11. The circuit of claim 10 wherein said drive means further comprises:
a second current source;
a second bipolar transistor; and,
a second blocking diode;
said second current, source, said second transistor and said second diode being electrically connected in series to said amplifier.
12. The circuit of claim 11 wherein said second source, said second transistor and said second diode operate to sink current from said amplifier.
13. The circuit of claim 10 wherein said first source, said first transistor and said first diode operate to source current to said amplifier.
14. The circuit of claim 10 wherein the SLIC and said blocking device are integrated within the same integrated circuit.
15. The circuit of claim 10 wherein said amplifier is for a voice transmission circuit of the SLIC.
16. A telephone line circuit for isolating ringer signals from a subscriber line interface circuit (SLIC) comprising:
tip and ring paths electrically interconnecting a SLIC and a telephone instrument;
a ringer signal;
selectively operable relay means for selectively applying said ringer signal to said tip and ring paths; and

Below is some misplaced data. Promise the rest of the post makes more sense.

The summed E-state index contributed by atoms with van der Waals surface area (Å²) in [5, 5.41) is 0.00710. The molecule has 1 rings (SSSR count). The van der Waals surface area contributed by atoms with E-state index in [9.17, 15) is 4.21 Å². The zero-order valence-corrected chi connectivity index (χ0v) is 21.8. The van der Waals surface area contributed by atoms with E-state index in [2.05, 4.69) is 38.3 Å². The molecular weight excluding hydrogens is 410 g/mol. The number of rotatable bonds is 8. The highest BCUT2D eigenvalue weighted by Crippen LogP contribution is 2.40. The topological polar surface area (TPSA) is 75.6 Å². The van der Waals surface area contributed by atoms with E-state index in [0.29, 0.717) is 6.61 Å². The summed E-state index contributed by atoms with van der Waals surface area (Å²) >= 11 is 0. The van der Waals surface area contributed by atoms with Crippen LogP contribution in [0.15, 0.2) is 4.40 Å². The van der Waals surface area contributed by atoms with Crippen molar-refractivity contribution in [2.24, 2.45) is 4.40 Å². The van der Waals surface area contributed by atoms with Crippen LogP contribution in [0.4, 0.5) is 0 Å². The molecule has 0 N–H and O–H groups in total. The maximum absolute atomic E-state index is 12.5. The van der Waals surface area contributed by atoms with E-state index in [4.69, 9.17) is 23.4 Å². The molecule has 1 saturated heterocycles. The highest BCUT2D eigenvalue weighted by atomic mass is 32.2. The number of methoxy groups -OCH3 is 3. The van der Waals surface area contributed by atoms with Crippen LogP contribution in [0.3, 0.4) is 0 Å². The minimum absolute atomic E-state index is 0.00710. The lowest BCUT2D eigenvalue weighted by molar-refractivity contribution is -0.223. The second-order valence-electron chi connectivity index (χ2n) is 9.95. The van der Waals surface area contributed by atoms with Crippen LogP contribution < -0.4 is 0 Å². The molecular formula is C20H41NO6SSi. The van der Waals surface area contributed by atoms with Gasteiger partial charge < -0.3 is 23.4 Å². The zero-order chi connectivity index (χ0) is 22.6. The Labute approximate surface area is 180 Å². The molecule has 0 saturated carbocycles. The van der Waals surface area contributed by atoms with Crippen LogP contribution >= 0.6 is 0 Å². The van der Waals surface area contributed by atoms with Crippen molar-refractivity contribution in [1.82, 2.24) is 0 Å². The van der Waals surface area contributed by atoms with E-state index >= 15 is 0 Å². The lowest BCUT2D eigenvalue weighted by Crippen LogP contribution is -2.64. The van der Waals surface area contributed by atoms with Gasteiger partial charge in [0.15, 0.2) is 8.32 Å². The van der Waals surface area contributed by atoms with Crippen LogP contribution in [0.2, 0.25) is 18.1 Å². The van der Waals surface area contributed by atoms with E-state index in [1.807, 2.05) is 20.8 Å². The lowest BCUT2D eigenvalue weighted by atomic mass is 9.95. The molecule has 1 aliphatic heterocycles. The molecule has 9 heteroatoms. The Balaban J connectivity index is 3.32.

a selectively operable gain-setting blocking device having an amplifier capable of going into a tri-state mode isolating the SLIC from said ringer signal.
17. The circuit of claim 16 wherein said amplifier selectively operates to drive the tip path.
18. The circuit of claim 16 wherein said amplifier selectively operates to drive the ring path.
19. The circuit of claim 16 wherein said amplifier is a current gain amplifier.
20. The circuit of claim 16 wherein said amplifier is a voltage gain amplifier.
21. In a telephone line circuit having a subscriber line interface circuit (SLIC) electrically interconnected with a tip path and a ring path, means for selectively applying a ringer signal to the telephone line and means for isolating said SLIC from said ringer signal, the improvement wherein a selectively operable gain-setting blocking device having a current gain blocking device isolates portions of the SLIC from said ringer signal.
22. The circuit of claim 21 wherein said gain setting blocking device comprises an amplifier capable of going into a tri-state mode.
23. The circuit of claim 22 wherein said amplifier selectively operates to drive the tip path.
24. The circuit of claim 22 wherein said amplifier selectively operates to drive the ring path.
25. The circuit of claim 21 wherein the gain-setting blocking device comprises a voltage gain blocking device.
26. In a telephone line circuit having a subscriber line interface circuit (SLIC) electrically interconnected with a tip path and a ring path, a ringer signal which is selectively applied to the telephone line and means for isolating said SLIC from said ringer signal, the improvement comprising a selectively operable gain-setting amplifier for isolating portions of the SLIC from said ringer signal, and means for driving said amplifier, wherein said means for driving comprises,
a first current source,
a first bipolar transistor; and,